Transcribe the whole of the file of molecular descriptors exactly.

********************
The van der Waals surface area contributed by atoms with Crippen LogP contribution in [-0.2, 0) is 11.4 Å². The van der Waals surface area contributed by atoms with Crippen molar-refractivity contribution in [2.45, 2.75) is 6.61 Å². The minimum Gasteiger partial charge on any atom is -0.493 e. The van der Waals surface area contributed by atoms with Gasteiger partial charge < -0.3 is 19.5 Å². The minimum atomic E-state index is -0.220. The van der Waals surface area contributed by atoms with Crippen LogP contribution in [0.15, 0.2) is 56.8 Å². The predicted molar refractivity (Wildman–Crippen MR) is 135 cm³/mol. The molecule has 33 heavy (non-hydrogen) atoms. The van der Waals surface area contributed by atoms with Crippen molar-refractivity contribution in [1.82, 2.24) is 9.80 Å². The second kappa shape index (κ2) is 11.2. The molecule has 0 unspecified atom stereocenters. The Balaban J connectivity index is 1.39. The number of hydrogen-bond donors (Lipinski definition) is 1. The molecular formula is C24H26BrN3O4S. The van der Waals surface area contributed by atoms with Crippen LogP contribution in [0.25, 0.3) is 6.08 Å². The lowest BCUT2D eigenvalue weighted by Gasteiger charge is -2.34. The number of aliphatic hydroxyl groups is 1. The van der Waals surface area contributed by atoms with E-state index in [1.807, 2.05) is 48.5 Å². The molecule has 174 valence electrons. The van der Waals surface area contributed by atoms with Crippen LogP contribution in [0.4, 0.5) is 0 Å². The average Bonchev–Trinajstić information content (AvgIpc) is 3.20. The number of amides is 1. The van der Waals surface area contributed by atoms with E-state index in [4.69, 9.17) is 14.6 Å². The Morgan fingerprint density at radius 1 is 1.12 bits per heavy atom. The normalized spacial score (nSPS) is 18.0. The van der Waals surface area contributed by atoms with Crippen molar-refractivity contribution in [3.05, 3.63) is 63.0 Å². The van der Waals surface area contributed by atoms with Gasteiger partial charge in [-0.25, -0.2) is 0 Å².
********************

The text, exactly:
The van der Waals surface area contributed by atoms with Crippen LogP contribution in [-0.2, 0) is 11.4 Å². The van der Waals surface area contributed by atoms with Crippen molar-refractivity contribution in [2.45, 2.75) is 6.61 Å². The minimum Gasteiger partial charge on any atom is -0.493 e. The van der Waals surface area contributed by atoms with Gasteiger partial charge < -0.3 is 19.5 Å². The minimum atomic E-state index is -0.220. The van der Waals surface area contributed by atoms with Crippen LogP contribution in [0.15, 0.2) is 56.8 Å². The predicted molar refractivity (Wildman–Crippen MR) is 135 cm³/mol. The molecule has 33 heavy (non-hydrogen) atoms. The van der Waals surface area contributed by atoms with Crippen molar-refractivity contribution in [1.82, 2.24) is 9.80 Å². The second kappa shape index (κ2) is 11.2. The molecule has 0 unspecified atom stereocenters. The Balaban J connectivity index is 1.39. The number of hydrogen-bond donors (Lipinski definition) is 1. The molecular formula is C24H26BrN3O4S. The van der Waals surface area contributed by atoms with Crippen LogP contribution in [0.25, 0.3) is 6.08 Å². The lowest BCUT2D eigenvalue weighted by Gasteiger charge is -2.34. The number of aliphatic hydroxyl groups is 1. The van der Waals surface area contributed by atoms with E-state index in [1.807, 2.05) is 48.5 Å². The molecule has 174 valence electrons. The van der Waals surface area contributed by atoms with Crippen LogP contribution in [0.4, 0.5) is 0 Å². The average Bonchev–Trinajstić information content (AvgIpc) is 3.20. The number of amides is 1. The van der Waals surface area contributed by atoms with E-state index in [4.69, 9.17) is 14.6 Å². The Morgan fingerprint density at radius 1 is 1.12 bits per heavy atom. The normalized spacial score (nSPS) is 18.0. The van der Waals surface area contributed by atoms with Crippen molar-refractivity contribution in [3.05, 3.63) is 63.0 Å². The van der Waals surface area contributed by atoms with Gasteiger partial charge in [-0.25, -0.2) is 0 Å².